So, the BBC Dynasties series culminated last night with a story of a tigress in India struggling to raise her four cubs to adulthood.
The Tropical Forests team was left pondering whether it is similarly difficult for our female tigers trying to raise families in Harapan, Sumatra. The answer is, probably yes.
The critically endangered Sumatran tiger is the last surviving subspecies of Indonesian tigers; with the Balinese tiger declared extinct in the 1930s followed by the Javan tiger in the 1980s. There are less than 400 individuals in the wild today and pressure on these remaining few continues, primarily from habitat loss and poaching.
These maps show the extent of forest in Sumatra in 1900 compared to what was left by 2000. Harapan Rainforest is one of the largest remaining fragments and somewhat of a haven for endangered species like the tiger. In fact, using camera traps we have identified 34 different individuals resident in Harapan, including breeding females with cubs. This indicates that Harapan is supporting a healthy population of tigers, almost 10% of the world’s total population.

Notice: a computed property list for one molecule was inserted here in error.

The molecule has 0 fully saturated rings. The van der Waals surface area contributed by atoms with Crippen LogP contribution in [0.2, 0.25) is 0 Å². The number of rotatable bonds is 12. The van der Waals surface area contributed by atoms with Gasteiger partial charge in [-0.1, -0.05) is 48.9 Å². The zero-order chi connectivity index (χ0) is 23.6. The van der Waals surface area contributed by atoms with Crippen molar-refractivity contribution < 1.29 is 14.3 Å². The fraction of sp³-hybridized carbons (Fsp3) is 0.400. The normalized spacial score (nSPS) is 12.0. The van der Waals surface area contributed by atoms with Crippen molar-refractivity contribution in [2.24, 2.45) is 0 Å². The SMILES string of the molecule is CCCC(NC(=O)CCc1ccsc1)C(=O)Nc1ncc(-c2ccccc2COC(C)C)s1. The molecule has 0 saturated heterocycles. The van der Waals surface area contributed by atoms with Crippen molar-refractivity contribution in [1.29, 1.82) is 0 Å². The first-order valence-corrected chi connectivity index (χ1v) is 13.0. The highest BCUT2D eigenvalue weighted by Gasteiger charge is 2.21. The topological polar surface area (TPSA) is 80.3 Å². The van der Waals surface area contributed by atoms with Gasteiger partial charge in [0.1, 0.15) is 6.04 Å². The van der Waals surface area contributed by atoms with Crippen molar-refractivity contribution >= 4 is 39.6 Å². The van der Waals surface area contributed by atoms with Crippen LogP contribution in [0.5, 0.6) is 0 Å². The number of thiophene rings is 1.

But tigers are solitary and need large territories of their own so, just as seen in the Dynasties episode, as the population in Harapan flourishes individuals may be driven out into neighbouring, unprotected lands where they are more likely to come into conflict with people.
The Harapan partnership has applied for permits to radio collar some of the tigers in Harapan to gain a better understanding of the movements of tigers in the area and establish what the risks are when they do roam outside of the concession.
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